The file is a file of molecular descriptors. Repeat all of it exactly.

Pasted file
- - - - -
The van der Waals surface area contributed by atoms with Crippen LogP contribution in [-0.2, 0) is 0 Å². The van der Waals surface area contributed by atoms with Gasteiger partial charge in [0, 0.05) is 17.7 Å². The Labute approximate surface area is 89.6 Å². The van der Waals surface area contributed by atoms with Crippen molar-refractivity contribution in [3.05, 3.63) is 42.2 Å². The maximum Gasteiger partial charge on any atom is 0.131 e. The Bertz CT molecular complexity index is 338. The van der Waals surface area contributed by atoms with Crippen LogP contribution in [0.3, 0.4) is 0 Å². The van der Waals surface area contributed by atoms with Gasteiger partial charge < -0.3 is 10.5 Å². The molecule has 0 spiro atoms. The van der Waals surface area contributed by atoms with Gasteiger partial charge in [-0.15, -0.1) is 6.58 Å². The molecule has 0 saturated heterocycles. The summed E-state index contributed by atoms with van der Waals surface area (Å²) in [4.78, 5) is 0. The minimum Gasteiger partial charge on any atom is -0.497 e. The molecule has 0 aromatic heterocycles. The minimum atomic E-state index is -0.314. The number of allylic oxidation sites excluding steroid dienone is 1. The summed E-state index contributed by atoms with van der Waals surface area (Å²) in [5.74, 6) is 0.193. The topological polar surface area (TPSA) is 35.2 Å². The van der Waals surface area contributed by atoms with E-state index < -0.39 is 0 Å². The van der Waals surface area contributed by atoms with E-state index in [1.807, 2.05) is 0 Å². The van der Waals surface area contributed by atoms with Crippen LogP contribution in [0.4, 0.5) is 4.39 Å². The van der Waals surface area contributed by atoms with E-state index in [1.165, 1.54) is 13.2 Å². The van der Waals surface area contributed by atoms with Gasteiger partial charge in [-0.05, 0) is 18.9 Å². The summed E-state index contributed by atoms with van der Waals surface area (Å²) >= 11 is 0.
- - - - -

The van der Waals surface area contributed by atoms with Crippen LogP contribution in [-0.2, 0) is 0 Å². The van der Waals surface area contributed by atoms with Gasteiger partial charge in [0, 0.05) is 17.7 Å². The Labute approximate surface area is 89.6 Å². The van der Waals surface area contributed by atoms with Crippen molar-refractivity contribution in [3.05, 3.63) is 42.2 Å². The maximum Gasteiger partial charge on any atom is 0.131 e. The Bertz CT molecular complexity index is 338. The van der Waals surface area contributed by atoms with Crippen LogP contribution in [0.3, 0.4) is 0 Å². The van der Waals surface area contributed by atoms with Gasteiger partial charge < -0.3 is 10.5 Å². The molecule has 0 spiro atoms. The van der Waals surface area contributed by atoms with Gasteiger partial charge in [-0.15, -0.1) is 6.58 Å². The molecule has 0 saturated heterocycles. The summed E-state index contributed by atoms with van der Waals surface area (Å²) in [4.78, 5) is 0. The minimum Gasteiger partial charge on any atom is -0.497 e. The molecule has 0 aromatic heterocycles. The minimum atomic E-state index is -0.314. The number of allylic oxidation sites excluding steroid dienone is 1. The summed E-state index contributed by atoms with van der Waals surface area (Å²) in [5.74, 6) is 0.193. The topological polar surface area (TPSA) is 35.2 Å². The van der Waals surface area contributed by atoms with E-state index < -0.39 is 0 Å². The van der Waals surface area contributed by atoms with E-state index in [1.807, 2.05) is 0 Å². The van der Waals surface area contributed by atoms with Crippen LogP contribution in [0.4, 0.5) is 4.39 Å². The van der Waals surface area contributed by atoms with E-state index in [1.165, 1.54) is 13.2 Å². The van der Waals surface area contributed by atoms with Gasteiger partial charge in [-0.05, 0) is 18.9 Å². The summed E-state index contributed by atoms with van der Waals surface area (Å²) >= 11 is 0.